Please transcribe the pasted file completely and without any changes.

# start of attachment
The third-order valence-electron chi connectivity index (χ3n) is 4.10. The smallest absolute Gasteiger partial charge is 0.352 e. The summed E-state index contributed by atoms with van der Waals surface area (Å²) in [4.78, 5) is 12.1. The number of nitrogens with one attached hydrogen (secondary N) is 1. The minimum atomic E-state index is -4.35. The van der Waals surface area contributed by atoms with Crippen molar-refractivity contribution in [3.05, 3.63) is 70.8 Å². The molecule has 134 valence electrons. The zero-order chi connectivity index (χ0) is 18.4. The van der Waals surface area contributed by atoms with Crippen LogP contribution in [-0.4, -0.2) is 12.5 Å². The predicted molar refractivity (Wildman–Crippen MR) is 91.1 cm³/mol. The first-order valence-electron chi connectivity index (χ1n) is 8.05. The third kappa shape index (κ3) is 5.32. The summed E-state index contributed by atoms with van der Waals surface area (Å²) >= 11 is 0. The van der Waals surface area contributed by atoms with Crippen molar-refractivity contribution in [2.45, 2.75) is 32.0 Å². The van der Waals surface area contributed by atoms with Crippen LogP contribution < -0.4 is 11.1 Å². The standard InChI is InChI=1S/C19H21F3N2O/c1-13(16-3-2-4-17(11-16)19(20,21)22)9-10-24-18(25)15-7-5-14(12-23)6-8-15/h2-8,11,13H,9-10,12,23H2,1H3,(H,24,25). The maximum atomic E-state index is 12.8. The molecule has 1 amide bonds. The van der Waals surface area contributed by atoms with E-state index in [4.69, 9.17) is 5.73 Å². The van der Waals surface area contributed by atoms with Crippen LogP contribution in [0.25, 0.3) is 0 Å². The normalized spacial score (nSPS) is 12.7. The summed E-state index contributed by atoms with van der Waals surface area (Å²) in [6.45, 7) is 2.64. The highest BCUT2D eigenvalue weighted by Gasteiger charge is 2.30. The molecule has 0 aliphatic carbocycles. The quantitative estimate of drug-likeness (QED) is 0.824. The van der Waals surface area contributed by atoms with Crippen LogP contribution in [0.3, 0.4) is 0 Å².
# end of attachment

The third-order valence-electron chi connectivity index (χ3n) is 4.10. The smallest absolute Gasteiger partial charge is 0.352 e. The summed E-state index contributed by atoms with van der Waals surface area (Å²) in [4.78, 5) is 12.1. The number of nitrogens with one attached hydrogen (secondary N) is 1. The minimum atomic E-state index is -4.35. The van der Waals surface area contributed by atoms with Crippen molar-refractivity contribution in [3.05, 3.63) is 70.8 Å². The molecule has 134 valence electrons. The zero-order chi connectivity index (χ0) is 18.4. The van der Waals surface area contributed by atoms with Crippen LogP contribution in [-0.4, -0.2) is 12.5 Å². The predicted molar refractivity (Wildman–Crippen MR) is 91.1 cm³/mol. The first-order valence-electron chi connectivity index (χ1n) is 8.05. The third kappa shape index (κ3) is 5.32. The summed E-state index contributed by atoms with van der Waals surface area (Å²) >= 11 is 0. The van der Waals surface area contributed by atoms with Crippen molar-refractivity contribution in [2.45, 2.75) is 32.0 Å². The van der Waals surface area contributed by atoms with Crippen LogP contribution < -0.4 is 11.1 Å². The standard InChI is InChI=1S/C19H21F3N2O/c1-13(16-3-2-4-17(11-16)19(20,21)22)9-10-24-18(25)15-7-5-14(12-23)6-8-15/h2-8,11,13H,9-10,12,23H2,1H3,(H,24,25). The maximum atomic E-state index is 12.8. The molecule has 1 amide bonds. The van der Waals surface area contributed by atoms with E-state index in [4.69, 9.17) is 5.73 Å². The van der Waals surface area contributed by atoms with Crippen LogP contribution in [0.25, 0.3) is 0 Å². The normalized spacial score (nSPS) is 12.7. The summed E-state index contributed by atoms with van der Waals surface area (Å²) in [6.45, 7) is 2.64. The highest BCUT2D eigenvalue weighted by Gasteiger charge is 2.30. The molecule has 0 aliphatic carbocycles. The quantitative estimate of drug-likeness (QED) is 0.824. The van der Waals surface area contributed by atoms with Crippen LogP contribution in [0.3, 0.4) is 0 Å².